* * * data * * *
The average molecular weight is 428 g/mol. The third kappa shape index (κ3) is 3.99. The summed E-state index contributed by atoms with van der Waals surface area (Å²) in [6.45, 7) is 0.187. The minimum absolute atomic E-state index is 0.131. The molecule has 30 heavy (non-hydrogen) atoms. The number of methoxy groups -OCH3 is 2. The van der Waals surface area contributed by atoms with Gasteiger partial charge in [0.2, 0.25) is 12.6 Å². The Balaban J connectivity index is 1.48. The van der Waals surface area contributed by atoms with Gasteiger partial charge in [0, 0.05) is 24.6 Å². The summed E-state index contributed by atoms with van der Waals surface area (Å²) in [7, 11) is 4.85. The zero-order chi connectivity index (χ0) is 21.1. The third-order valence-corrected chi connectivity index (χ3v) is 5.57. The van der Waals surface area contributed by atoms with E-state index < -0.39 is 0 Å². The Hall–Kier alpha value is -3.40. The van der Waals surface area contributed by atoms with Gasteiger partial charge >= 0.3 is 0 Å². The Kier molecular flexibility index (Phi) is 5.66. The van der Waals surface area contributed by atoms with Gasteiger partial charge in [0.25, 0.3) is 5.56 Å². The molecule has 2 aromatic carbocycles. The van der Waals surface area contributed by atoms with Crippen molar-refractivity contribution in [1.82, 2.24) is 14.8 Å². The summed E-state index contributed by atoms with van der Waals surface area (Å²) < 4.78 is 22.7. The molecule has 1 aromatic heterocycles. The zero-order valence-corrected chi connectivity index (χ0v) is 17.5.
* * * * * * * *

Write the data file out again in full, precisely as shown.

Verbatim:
The average molecular weight is 428 g/mol. The third kappa shape index (κ3) is 3.99. The summed E-state index contributed by atoms with van der Waals surface area (Å²) in [6.45, 7) is 0.187. The minimum absolute atomic E-state index is 0.131. The molecule has 30 heavy (non-hydrogen) atoms. The number of methoxy groups -OCH3 is 2. The van der Waals surface area contributed by atoms with Gasteiger partial charge in [0.2, 0.25) is 12.6 Å². The Balaban J connectivity index is 1.48. The van der Waals surface area contributed by atoms with Gasteiger partial charge in [0, 0.05) is 24.6 Å². The summed E-state index contributed by atoms with van der Waals surface area (Å²) in [7, 11) is 4.85. The zero-order chi connectivity index (χ0) is 21.1. The third-order valence-corrected chi connectivity index (χ3v) is 5.57. The van der Waals surface area contributed by atoms with E-state index < -0.39 is 0 Å². The Hall–Kier alpha value is -3.40. The van der Waals surface area contributed by atoms with Gasteiger partial charge >= 0.3 is 0 Å². The Kier molecular flexibility index (Phi) is 5.66. The van der Waals surface area contributed by atoms with Gasteiger partial charge in [0.25, 0.3) is 5.56 Å². The molecule has 2 aromatic carbocycles. The van der Waals surface area contributed by atoms with Crippen molar-refractivity contribution in [1.82, 2.24) is 14.8 Å². The summed E-state index contributed by atoms with van der Waals surface area (Å²) < 4.78 is 22.7. The molecule has 1 aromatic heterocycles. The zero-order valence-corrected chi connectivity index (χ0v) is 17.5.